in a world that honors force?
Look to the wind.

in a world that glorifies might?
Look to the mountains.

in a world that praises power?
Look to the sea.

in a world still seeking beauty?
Look to the flowers of the field.

in a world struggling to be free?
Look to the birds of the air.

Where is the reason, the rhyme
in a world desperately in need of love?
Seek God within yourself.

(poems and some text excerpted from Kindred: A Family Portrait by Monica E. Smith)

Tuesday, September 22, 2009

Haiku for You and Tanka, Too

I love shorter poems for their ability to tell a story, or set a scene (that furthers one's imagination) with just a few words. So it is only natural that I would be drawn to Haiku and Tanka. These ancient Japanese poems have been around for hundreds and hundreds of years, and I find the forms can be brought into the present without any difficulty at all.

Haiku are an ancient form of Japanese unrhymed poetry. They usually will contain a season word ("kigo"), and capture the essence of a moment; they deal with nature itself, or human nature. Older than Haiku, Tanka are similar in nature in that they evoke a moment or mark an occasion, and do so with brevity and musicality. They are always written about nature, the seasons, love, sadness or other strong emotions. There are many specifications for writing these little verses, which I won't go into here. (if you would like to know more about them, there is a wealth of information online).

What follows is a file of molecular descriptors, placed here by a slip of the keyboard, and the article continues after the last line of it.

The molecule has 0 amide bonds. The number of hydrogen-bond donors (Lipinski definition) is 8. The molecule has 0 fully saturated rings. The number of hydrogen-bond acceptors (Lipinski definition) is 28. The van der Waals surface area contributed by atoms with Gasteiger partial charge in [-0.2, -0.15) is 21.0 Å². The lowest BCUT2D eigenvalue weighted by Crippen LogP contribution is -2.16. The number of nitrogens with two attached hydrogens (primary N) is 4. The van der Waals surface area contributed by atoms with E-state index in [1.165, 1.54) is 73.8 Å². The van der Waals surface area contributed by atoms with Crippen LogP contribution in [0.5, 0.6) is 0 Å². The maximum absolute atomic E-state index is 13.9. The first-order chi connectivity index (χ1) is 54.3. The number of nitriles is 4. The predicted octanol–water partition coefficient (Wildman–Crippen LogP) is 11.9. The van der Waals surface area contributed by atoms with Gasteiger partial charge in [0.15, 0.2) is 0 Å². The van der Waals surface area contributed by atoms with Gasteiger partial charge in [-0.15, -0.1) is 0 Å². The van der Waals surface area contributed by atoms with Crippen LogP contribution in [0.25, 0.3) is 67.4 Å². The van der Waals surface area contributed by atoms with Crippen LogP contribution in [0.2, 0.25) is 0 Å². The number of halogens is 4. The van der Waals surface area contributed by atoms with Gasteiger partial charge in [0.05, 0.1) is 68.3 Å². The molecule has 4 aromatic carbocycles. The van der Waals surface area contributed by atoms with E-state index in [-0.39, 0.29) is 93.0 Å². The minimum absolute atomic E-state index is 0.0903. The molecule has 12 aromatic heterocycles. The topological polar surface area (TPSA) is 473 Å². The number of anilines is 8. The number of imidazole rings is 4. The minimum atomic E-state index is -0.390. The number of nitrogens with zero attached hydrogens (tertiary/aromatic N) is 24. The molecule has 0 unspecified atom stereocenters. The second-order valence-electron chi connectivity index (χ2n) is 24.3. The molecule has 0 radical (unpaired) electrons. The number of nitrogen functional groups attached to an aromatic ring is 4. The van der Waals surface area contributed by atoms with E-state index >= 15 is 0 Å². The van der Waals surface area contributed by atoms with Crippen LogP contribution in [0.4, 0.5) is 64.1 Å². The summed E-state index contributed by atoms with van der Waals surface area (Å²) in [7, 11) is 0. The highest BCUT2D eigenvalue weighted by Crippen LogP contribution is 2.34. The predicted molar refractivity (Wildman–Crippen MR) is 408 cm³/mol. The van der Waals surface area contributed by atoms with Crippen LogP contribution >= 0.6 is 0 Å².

Autumn has always been my favorite season, and it seems to be so with many writers. There is a seemingly endless supply of writings when googling "autumn". I'd like to mark the passing of yet another summer with a few verses of my own.

Here in Ohio, we're experiencing an early autumn this year. And I couldn't be happier! It seems like we always are in a hurry to get to the next new thing around the corner. But by doing that, we lose sight of what's happening now, and miss so many gifts given by the present. I will not rush autumn away this year with expectation of other good things to come. I intend to enjoy each new colorful day as it unfolds before me.

I have always loved the preparation, the anticipation of things to come almost more than the actual happenings themselves; and it is no less so than with the changing of seasons. Autumn is a death of what was, yes, but also a new birth. Actually, autumn, more than any other season, is a preparation for new life (as is death, I believe). I see it in the changing colors, the dying off of vegetation, the birds and other animals flying or scurrying here and there seemingly planning, organizing, preparing for what is to come.